• Negative feedback loops take effect. In a resource-limited environment, product managers and editors have to wait a long time for their requests to be processed. This leads to them packing their requests with as much as possible, causing other teams to wait even longer.
  • Over time, roadmaps often become nothing more than educated guesses, as outputs require real execution by people and the availability of people can become uncertain.

An alternative way to structure teams for subscription products

Divide everyone into two teams. Each team should focus on one business result. The first team is responsible for acquiring new users, while the second team is responsible for retaining them.

The main benefit of this restructuring is that engineers, designers, and writers can now link their daily work directly to business results.

This structure requires each product manager and editor to focus on only one business result metric and consider how their skill, part of the product, or channel will affect this metric.

The roadmap is no longer a backlog of outputs (stories and features) with the hope of achieving business results. Instead, each output (story or feature) is an intervention or hypothesis to reach a milestone in the annual operating plan.

Let’s look at an example.

Business Results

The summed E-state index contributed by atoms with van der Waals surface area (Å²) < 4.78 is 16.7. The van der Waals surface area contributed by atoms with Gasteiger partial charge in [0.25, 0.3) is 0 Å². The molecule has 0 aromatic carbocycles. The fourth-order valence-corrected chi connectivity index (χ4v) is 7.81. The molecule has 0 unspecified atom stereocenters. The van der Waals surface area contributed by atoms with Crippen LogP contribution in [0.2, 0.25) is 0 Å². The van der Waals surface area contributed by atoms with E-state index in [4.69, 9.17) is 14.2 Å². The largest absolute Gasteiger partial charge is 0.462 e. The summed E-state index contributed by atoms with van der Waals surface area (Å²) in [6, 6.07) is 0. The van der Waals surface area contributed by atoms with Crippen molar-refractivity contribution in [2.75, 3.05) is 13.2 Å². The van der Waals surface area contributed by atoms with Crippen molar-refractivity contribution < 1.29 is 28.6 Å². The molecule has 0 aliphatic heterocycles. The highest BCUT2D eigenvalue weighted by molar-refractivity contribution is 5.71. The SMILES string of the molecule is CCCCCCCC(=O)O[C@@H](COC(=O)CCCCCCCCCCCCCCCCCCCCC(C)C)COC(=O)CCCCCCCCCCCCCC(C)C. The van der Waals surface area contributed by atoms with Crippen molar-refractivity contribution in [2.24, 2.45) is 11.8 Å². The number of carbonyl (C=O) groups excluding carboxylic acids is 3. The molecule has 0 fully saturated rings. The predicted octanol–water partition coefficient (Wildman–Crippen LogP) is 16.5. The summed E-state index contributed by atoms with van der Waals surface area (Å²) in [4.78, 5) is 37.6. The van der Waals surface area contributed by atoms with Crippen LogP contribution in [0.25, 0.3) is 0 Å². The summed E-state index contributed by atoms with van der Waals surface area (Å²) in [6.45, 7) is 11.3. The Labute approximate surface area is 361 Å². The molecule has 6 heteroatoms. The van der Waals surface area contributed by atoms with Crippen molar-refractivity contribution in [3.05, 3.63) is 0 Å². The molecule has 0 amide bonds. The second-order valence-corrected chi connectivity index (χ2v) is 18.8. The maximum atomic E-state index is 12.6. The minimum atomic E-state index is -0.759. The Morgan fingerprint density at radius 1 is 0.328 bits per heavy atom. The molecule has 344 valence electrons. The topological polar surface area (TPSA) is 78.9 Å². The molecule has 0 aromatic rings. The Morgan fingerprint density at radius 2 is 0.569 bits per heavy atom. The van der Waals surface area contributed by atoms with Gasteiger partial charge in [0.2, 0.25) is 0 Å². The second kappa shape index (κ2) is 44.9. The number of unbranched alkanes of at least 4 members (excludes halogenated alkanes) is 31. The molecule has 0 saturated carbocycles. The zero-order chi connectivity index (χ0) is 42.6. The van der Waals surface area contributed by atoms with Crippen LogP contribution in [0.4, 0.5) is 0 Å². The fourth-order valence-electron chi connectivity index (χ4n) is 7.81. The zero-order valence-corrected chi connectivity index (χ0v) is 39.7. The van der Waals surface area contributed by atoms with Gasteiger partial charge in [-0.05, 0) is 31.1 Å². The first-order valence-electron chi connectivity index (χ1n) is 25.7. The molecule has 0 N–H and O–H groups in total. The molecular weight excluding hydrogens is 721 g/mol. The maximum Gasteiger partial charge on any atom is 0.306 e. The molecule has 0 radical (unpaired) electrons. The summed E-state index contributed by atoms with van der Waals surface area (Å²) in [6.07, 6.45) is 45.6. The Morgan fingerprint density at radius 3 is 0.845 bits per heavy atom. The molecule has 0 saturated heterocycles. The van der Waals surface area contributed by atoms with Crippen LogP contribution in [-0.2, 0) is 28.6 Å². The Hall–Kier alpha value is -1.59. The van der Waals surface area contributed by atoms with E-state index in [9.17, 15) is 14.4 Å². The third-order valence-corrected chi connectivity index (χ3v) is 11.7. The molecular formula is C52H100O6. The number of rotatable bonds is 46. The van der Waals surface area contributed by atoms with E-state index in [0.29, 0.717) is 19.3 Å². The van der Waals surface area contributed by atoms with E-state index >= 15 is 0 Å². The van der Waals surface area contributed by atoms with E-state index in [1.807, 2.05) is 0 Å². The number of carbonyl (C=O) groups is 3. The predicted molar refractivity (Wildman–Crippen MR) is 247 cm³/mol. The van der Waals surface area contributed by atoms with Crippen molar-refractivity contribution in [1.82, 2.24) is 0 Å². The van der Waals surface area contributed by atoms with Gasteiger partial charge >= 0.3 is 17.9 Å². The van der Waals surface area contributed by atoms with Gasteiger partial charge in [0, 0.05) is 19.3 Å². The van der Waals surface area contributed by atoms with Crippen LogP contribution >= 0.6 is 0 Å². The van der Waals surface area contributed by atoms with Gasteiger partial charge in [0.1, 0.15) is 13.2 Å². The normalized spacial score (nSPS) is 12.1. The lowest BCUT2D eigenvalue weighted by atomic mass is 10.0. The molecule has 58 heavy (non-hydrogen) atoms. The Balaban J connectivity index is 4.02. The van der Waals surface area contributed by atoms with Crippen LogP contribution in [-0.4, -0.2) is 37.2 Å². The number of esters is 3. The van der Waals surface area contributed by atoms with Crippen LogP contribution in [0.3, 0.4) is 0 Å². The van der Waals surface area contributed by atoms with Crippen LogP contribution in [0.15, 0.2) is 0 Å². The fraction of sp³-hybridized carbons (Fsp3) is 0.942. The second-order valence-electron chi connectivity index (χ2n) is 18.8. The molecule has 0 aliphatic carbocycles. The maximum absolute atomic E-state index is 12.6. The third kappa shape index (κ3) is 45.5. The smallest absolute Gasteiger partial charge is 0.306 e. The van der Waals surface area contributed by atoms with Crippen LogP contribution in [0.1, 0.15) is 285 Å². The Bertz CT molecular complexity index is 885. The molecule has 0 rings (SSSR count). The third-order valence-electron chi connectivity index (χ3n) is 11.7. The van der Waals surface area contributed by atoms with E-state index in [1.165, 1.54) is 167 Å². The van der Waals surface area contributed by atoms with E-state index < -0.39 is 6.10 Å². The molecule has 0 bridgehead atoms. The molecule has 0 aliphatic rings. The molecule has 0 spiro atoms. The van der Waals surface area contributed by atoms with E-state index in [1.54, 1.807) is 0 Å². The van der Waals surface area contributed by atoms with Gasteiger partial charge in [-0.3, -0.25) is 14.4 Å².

It would start with the business results — an increase in acquisition or retention.

Mapping business results to outcomes

Let’s say we know or hypothesize that engaging people one-on-one increases the likelihood of them buying or renewing a subscription. From an analytics perspective, we can observe and measure this human behavior (attending events) and correlate it to acquisition or retention.

Mapping outcomes to customer value

The next obvious question is what kind of events would we cover? The answer to this question will vary for the acquisition and retention teams, as the value they offer customers differs.

The acquisition team would approach such events as a book launch: the event itself should be captivating, but customers would buy the book for more. Revealing everything from the book would make it redundant. Instead, the event should provide a primer on the topic, followed by a call to action to subscribe and read/listen to more articles.

In comparison, the retention team would use events to make subscribers rely even more on the brand and product. They could offer exclusive access not available elsewhere, such as revealing how an investigation was conducted, or providing Q&A access to star columnists. Alternatively, the event could be a listening session, where editors can hear what subscribers would like them to cover, or answer queries about a nuanced topic.

Mapping customer value to outputs

Finally, based on the value, the outputs for each of the teams — editorial, iOS/Android/Website, marketing, sales, operations — would vary.

In conclusion, this restructuring can transform the zero-sum game for resources into a team that observes and argues at the systems level.